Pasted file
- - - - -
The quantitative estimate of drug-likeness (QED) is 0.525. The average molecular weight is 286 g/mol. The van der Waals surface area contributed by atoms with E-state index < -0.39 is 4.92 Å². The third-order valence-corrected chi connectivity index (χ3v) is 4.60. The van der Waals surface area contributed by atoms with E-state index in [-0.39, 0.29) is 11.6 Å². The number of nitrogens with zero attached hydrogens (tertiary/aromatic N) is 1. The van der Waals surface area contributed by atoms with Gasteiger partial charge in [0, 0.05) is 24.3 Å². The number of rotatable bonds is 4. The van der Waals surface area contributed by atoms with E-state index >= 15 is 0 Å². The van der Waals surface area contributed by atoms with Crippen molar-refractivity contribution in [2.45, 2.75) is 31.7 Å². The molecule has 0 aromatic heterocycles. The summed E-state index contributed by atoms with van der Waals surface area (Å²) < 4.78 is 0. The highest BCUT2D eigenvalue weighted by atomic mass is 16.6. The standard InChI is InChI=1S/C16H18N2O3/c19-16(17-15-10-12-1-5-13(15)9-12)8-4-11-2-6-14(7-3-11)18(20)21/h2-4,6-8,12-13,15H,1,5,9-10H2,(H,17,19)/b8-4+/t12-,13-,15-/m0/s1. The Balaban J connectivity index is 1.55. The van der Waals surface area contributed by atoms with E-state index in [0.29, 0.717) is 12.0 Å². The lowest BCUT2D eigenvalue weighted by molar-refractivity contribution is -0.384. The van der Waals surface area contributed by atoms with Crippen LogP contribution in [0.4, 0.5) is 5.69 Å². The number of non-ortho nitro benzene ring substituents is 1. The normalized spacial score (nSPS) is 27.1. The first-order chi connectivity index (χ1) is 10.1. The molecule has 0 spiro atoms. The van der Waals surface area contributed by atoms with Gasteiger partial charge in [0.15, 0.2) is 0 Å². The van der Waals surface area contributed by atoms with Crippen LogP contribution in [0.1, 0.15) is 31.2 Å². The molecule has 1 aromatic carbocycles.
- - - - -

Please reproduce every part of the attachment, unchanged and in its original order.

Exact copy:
The quantitative estimate of drug-likeness (QED) is 0.525. The average molecular weight is 286 g/mol. The van der Waals surface area contributed by atoms with E-state index < -0.39 is 4.92 Å². The third-order valence-corrected chi connectivity index (χ3v) is 4.60. The van der Waals surface area contributed by atoms with E-state index in [-0.39, 0.29) is 11.6 Å². The number of nitrogens with zero attached hydrogens (tertiary/aromatic N) is 1. The van der Waals surface area contributed by atoms with Gasteiger partial charge in [0, 0.05) is 24.3 Å². The number of rotatable bonds is 4. The van der Waals surface area contributed by atoms with E-state index >= 15 is 0 Å². The van der Waals surface area contributed by atoms with Crippen molar-refractivity contribution in [2.45, 2.75) is 31.7 Å². The molecule has 0 aromatic heterocycles. The summed E-state index contributed by atoms with van der Waals surface area (Å²) < 4.78 is 0. The highest BCUT2D eigenvalue weighted by atomic mass is 16.6. The standard InChI is InChI=1S/C16H18N2O3/c19-16(17-15-10-12-1-5-13(15)9-12)8-4-11-2-6-14(7-3-11)18(20)21/h2-4,6-8,12-13,15H,1,5,9-10H2,(H,17,19)/b8-4+/t12-,13-,15-/m0/s1. The Balaban J connectivity index is 1.55. The van der Waals surface area contributed by atoms with E-state index in [0.29, 0.717) is 12.0 Å². The lowest BCUT2D eigenvalue weighted by molar-refractivity contribution is -0.384. The van der Waals surface area contributed by atoms with Crippen LogP contribution in [0.4, 0.5) is 5.69 Å². The number of non-ortho nitro benzene ring substituents is 1. The normalized spacial score (nSPS) is 27.1. The first-order chi connectivity index (χ1) is 10.1. The molecule has 0 spiro atoms. The van der Waals surface area contributed by atoms with Gasteiger partial charge in [0.15, 0.2) is 0 Å². The van der Waals surface area contributed by atoms with Crippen LogP contribution in [0.1, 0.15) is 31.2 Å². The molecule has 1 aromatic carbocycles.